The XB-70A had one mission: to wage a nuclear war against Russia if the Cold War ever went truly hot: On display at the National Museum of the United States Air Force at Wright-Patterson Air Force Base (AFB) outside of Dayton, Ohio, is the sole surviving prototype of an aircraft that was originally conceived in the 1950s as a high-altitude, nuclear strike bomber that could fly at Mach 3 (three times the speed of sound). What makes this especially impressive is that the futuristic-looking XB-70 “Valkyrie” took to the skies just a mere six decades after the Wright Brothers made their first flight.
It was a testament to the progress made in aviation design in the first half of the 20th century.
The XB-70A, built by the North American Aviation (NAA) Los Angeles Division for the U.S. Air Force, was an experimental high-speed, delta-wing aircraft designed to fly at Mach 3 – three times the speed of sound – and higher than 70,000 feet (21,000 kilometers). The goal of the program was to develop a high-altitude, nuclear strike bomber that could outrun any interceptor sent against it. The planned B-70 was to be a nuclear-armed, deep penetration supersonic strategic bomber for the Strategic Air Command.
With its delta-wing profile, it isn’t hard to see the similarities in the overall design of the experimental XB-70 and the British-French turbojet-powered Concorde supersonic passenger airline that was operated from 1976 until 2003. However, the B-70 had actually been conceived well before any consideration was likely given to the high-speed passenger airliner.
As initially planned, the XB-70A – which was powered by six General Electric YJ93s of 30,000 lbs. thrust each with an afterburner – was to have a maximum speed of Mach 3.1 (2,056 miles per hour, or 3,309 kilometers per hour). At 35,000 feet (10,668 meters), it could reach Mach 1.90 (1,254 miles per hour, or 2,018 kilometers per hour), while at its service ceiling of 75,550 feet (23,012 meters), it had a maximum speed of Mach 3.00 (1,982 miles per hour, or 3,190 kilometers per hour). The planned combat range of the B-70 was to be 3,419 miles (5,502 kilometers) with a maximum range of 4,290 miles (6,904 kilometers).
The belief among military planners was that the bomber could simply fly so high and fast that any enemy, notably the Soviet Union, couldn’t have easily defended against it. However, the one thing that the XB-70 Valkyrie couldn’t outrun was the progress that was being made with missile technology.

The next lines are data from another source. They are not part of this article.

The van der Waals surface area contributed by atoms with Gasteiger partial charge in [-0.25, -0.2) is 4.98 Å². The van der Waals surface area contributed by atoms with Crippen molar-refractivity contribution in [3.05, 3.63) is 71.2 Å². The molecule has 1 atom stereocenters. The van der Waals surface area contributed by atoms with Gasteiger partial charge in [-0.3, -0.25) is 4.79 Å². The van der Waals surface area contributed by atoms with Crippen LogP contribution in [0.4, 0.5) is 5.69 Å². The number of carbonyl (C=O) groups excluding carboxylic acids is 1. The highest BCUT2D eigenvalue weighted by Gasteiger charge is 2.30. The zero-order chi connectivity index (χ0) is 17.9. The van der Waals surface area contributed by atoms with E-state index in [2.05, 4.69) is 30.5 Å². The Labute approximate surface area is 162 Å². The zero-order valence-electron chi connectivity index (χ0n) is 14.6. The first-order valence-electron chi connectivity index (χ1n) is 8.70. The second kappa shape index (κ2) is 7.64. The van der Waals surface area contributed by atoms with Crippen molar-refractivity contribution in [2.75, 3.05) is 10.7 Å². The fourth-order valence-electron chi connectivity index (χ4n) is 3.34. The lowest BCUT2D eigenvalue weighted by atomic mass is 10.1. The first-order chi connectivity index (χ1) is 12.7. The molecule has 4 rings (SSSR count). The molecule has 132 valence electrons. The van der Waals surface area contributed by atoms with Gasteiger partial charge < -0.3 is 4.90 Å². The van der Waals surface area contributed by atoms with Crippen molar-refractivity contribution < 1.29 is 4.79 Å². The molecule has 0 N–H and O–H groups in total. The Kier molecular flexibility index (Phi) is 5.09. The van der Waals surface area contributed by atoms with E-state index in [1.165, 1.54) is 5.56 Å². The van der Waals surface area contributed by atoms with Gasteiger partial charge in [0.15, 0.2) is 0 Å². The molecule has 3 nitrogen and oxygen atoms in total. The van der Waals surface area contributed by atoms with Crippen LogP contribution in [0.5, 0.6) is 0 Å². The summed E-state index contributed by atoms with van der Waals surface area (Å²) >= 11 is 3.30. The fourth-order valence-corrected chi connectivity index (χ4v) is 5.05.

In fact, by the early 1960s, Surface-to-Air Missiles (SAMs) technology had vastly improved, which in turn threatened the survivability of even high-speed, high-altitude bombers. At the same time, less costly, nuclear-armed ICBMs (Intercontinental Ballistic Missiles) were entering service. As a result, in 1961, the expensive B-70 bomber program was canceled before any Valkyries had been completed or flown.
It was also expected that each aircraft would cost an estimated $24.5 million (nearly $240 million in today’s money), which proved simply far too expensive for such an aircraft.
That could have been the end of the line for the Valkryie, but the United States Air Force still moved forward with the program and bought two XB-70As to test aerodynamics, propulsion and other characteristics of large supersonic aircraft. The XB-70 Valkyrie proved to be a perfect testbed for SST research, which was being conducted jointly by NASA and the Air Force. It was the same size as the projected SST designs and used similar structural materials, such as brazed stainless steel honeycomb and titanium.
The first XB-70A – which is now on display at the National Museum of the United States Air Force – first flew in from Air Force Plant 42, Palmdale, California, to Edwards Air Force Base in September 1964, with Chief Test Pilot Alvin S. White and Colonel Joseph F. Cotton, U.S. Air Force, at the controls.
The aircraft achieved Mach 3 flight in October 1965, and the prototype continued to fly and generate valuable test data in the research program until it was retired after conducting its final research flight on Feb. 4, 1969. It was sent to the museum later that year.
A second Valkyrie first flew in July 1965, but in June 1966, it was destroyed following an accidental mid-air collision, which resulted in the death of the co-pilot Maj. Carl Cross. A third Valkyrie was not completed.
Now a Senior Editor for 1945, Peter Suciu is a Michigan-based writer who has contributed to more than four dozen magazines, newspapers and websites. He regularly writes about military hardware, and is the author of several books on military headgear including A Gallery of Military Headdress, which is available on Amazon.com. Peter is also a Contributing Writer for Forbes.